Delaware prepares for next generation science assessment
Delaware will lead the nation in changing the way students are assessed in science.
Science requires one to integrate content knowledge with application, yet students often are assessed on state tests primarily on their factual knowledge. As the First State eyes a new science assessment, Delaware educators are using this as an opportunity to revamp how the state measures students’ science mastery.
The next generation of tests will go beyond multiple choice and short answer assessments to include hybrid models where students manipulate materials and data offline then provide responses on a computerized platform.
“Educators in the field have led the call for this change and innovation,” Secretary of Education Steve Godowsky said. “The leadership of the Science Coalition – which unifies educators, district and charter leaders, and representatives from the higher education and business communities – has been key to the development of the state’s plan.”
Appoquinimink Superintendent Matt Burrows, who also heads the Delaware Chief School Officers Association, said he supports the plan.
“With the adoption of the Next Generation Science Standards, our focus has been on real-world application of science. Students are not just learning science, they are ‘doing science.’ This is an opportunity to align our testing with the changes that have been happening in our classrooms,” he said.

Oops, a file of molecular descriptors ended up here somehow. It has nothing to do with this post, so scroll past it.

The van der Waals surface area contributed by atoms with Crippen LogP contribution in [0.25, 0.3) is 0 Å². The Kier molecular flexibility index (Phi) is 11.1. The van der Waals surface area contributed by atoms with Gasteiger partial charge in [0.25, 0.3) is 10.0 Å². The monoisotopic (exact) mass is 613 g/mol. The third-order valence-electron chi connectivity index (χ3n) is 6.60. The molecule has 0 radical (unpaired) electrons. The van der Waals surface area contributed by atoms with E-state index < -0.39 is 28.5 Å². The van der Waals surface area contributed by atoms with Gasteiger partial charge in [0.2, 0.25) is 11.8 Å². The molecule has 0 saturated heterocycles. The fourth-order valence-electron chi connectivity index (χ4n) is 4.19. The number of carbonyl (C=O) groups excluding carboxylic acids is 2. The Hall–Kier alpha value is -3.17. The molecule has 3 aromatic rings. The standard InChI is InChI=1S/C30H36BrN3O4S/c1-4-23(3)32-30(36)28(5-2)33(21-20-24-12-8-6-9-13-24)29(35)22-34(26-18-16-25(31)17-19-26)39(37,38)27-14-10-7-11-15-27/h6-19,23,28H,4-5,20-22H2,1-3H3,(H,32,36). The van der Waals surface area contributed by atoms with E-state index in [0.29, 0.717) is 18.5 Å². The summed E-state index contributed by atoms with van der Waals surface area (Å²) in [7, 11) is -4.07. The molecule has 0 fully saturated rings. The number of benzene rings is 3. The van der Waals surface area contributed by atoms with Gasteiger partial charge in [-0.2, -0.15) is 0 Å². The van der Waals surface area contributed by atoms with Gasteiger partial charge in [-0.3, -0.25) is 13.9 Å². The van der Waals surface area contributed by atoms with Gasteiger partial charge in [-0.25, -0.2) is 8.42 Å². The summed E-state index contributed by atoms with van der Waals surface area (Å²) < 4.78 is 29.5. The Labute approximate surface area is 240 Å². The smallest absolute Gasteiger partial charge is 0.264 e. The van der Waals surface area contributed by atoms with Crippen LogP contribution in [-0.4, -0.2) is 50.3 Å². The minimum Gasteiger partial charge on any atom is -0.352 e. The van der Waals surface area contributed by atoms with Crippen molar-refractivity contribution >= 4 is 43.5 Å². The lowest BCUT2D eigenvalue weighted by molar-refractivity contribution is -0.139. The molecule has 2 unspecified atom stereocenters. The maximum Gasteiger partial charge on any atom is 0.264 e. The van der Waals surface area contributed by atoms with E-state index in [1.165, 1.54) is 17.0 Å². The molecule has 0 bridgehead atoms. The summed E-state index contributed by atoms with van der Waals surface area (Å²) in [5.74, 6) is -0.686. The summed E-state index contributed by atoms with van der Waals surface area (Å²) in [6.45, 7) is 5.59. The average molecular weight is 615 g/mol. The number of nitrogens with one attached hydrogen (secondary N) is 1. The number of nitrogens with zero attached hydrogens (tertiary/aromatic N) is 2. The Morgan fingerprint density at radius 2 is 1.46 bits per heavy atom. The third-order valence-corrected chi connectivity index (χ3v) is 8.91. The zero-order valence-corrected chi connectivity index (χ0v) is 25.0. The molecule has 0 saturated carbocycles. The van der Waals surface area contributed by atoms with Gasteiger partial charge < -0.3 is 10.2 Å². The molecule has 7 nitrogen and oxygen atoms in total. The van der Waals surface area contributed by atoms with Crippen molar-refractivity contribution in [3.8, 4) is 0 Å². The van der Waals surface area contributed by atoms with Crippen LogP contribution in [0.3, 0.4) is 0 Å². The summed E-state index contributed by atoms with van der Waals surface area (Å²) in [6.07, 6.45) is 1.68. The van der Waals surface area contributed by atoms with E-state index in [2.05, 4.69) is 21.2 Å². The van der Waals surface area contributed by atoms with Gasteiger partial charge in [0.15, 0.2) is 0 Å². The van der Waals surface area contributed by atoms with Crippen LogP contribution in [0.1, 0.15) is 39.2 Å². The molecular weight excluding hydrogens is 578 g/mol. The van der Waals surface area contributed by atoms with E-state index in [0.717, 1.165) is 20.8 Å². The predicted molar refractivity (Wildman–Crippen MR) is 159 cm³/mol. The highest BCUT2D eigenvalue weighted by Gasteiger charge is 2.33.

This academic year will be used to develop the type of tasks and questions to be included on the new assessment and prepare the design of a field test to be operational in the 2017-18 school year. The new assessment, which will replace the state’s current Delaware Comprehensive Assessment System (DCAS) science exam for grades 5, 8 and 10, will launch in the 2018-19 school year.
Delaware adopted the Next Generation Science Standards (NGSS) as the state’s science content standards in October 2013. NGSS set expectations for what students should know by the end of every grade level in the four domains of science: physical science; life science; earth and space science; and engineering, technology and science application.
NGSS differ significantly from previous content standards in that they consist of three parts: disciplinary core ideas (content), science and engineering practices, and cross-cutting concepts. Previous standards often expressed these dimensions as separate entities, leading to their separation in both instruction and assessment. The integration of rigorous content and application reflects how science is practiced in the real world.
Under the new standards, science and engineering practices and cross-cutting concepts are designed so they are not taught in a vacuum.
“The standards encourage
integration between core concepts throughout each year, and science concepts also
build coherently across kindergarten to high school,” said Michael Watson, the
state’s chief academic officer. “The Next Generation Science Standards focus on
a smaller set of disciplinary core ideas that all students should know by the
time they graduate from high school. This focus allows for a deeper
understanding and application.”
Delaware science educators have been preparing for the transition to the new standards with much of the work led at the building level by Next Generation Teacher Leaders in schools across the state. Kit-based lessons aligned to the new standards for grades 5, 8 and 10 and developed by the teacher leaders -- who also collaborated with peers in Rhode Island -- are being piloted this fall in schools across the state.